Significant research has been conducted on the use of different experimental methods to measure the amount of degradation that has occurred in coating samples after accelerated weathering. Infrared spectroscopy has long been a convenient method of measuring chemical changes that occur in coatings after exposure. Carbonyl growth as well as growth of the –OH,–NH region in the spectrum can be useful metrics to assess coating degradation.15 X-ray photoelectron spectroscopy (XPS), time of flight secondary ion mass spectrometry (ToF-SIMS), and UV spectroscopy have also been successfully applied.3 Some of these techniques can be adapted to quantify not only the amount of degradation, but also the locus of degradation within a paint system, which can be useful for predicting failure modes that take place beneath the surface, such as loss of adhesion.16
Correlation to Outdoor Exposure
There is an obvious question that we have yet to address in this article. How does exposure in an accelerated weathering device correlate to exposure in service or during natural static weathering exposure? This is the trickiest and most controversial part of accelerated weathering testing. Certainly to be valuable, any accelerated weathering protocol must reproduce the failures (or good performance) that are observed by those same coating systems when exposed under natural weathering conditions. Small, explainable variance is accepted (mold often grows on specimens during natural exposure, but never during accelerated exposure), but general failure modes must be reproduced. The question then becomes, how many hours of accelerated weathering testing is equivalent to one (or 5 or 10) years in Florida (or Arizona, or Shanghai)?
If we reduce this question to its simplest form—how many hours of accelerated testing are equivalent to one year of exposure in Florida—the answer is still not straightforward. Studies have shown that simply exposing to the same equivalent dose is not appropriate.17 As discussed, outdoor radiation is typically measured in a wide band and not at 340 nm, where most weathering devices control the irradiance, but we know that approximately 3.2 MJ/m2 of radiation at 340nm is delivered to a specimen facing south at 5° in south Florida. If we take SAE J2527 as an example, it takes ~100 days to deliver the equivalent dose (@340 nm). (SAE J2527 runs in a three-hour cycle, with two hours of light exposure followed by one hour of dark.) However, exposure for that period of time would lead to substantially more damage than occurs in one year in south Florida.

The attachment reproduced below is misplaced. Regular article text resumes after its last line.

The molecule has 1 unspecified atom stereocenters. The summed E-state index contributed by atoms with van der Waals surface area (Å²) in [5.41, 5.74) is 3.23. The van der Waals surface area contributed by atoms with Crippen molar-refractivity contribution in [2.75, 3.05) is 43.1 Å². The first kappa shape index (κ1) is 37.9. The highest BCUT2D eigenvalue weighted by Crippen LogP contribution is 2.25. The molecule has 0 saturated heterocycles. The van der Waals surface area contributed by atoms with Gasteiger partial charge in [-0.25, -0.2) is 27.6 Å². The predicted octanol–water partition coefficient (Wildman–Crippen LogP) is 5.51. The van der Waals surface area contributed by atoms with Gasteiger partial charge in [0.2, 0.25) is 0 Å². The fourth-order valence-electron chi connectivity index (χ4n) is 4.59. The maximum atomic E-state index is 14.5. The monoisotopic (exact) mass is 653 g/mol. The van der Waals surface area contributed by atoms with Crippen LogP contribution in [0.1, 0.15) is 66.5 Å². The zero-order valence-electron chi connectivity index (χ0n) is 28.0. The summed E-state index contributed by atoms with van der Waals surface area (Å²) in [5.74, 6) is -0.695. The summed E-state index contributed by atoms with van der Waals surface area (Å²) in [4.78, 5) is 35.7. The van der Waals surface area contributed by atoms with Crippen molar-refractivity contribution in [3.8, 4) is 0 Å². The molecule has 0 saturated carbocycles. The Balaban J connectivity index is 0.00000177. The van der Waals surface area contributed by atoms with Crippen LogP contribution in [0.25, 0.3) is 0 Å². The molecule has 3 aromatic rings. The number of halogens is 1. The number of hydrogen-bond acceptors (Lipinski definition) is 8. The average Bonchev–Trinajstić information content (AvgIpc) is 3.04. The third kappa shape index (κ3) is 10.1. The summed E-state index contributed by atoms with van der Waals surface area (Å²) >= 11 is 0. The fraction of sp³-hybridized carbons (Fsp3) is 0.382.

The more rational way to think about accelerated weathering times and their correlation to natural weathering is through the use of an equivalent damage model. In this case, we ask ourselves how much accelerated weathering exposure is required to induce the same degradation as is observed outdoors? The damage metric can be gloss loss, color change, or preferably, some chemical metric of degradation such as a change in the IR or UV spectrum. Through a comparison of changes in the IR spectrum across a range of automotive coatings, 1250 hours of SAE J2527 (boro/boro) has been shown to be equivalent to one year in south Florida.18 A similar study has been done for ASTM D7869 in which 750 hours of accelerated weathering produced equivalent degradation to one year in south Florida.9 Even so, it must be remembered that not only the amount of damage, but also the same damage, must be observed in both the outdoor and accelerated exposures. For example, a coating exposed in a QUV chamber using UV-B bulbs will show a loss of gloss over time. The same coating exposed outdoors will also show a decrease in gloss. One could expose the coatings until a similar level of gloss loss is achieved and define the accelerated test’s acceleration factor based on that equivalency. However, for many coatings, QUV-B exposure induced chemical changes that are different than those experienced by the same coating exposed outdoors. Thus, other properties may change at a different rate, and different failures may occur in the two tests. Therefore, both the amount of change and the type of change are important and must be understood.
For formulators, the best approach is to generate a significant library of coatings whose performance outdoors is known and whose changes in properties (gloss, changes in IR absorption bands . . . ) has been measured in the same way for each coating. That data can be used to calibrate the rate of degradation of the coating outdoors and can then be compared to the rate of change in an accelerated weathering device running an intelligently designed weathering test method. The acceleration factor between the outdoors and the accelerated protocol can then be calculated for that family of coatings, and used to anticipate the degradation rate of newly developed formulations.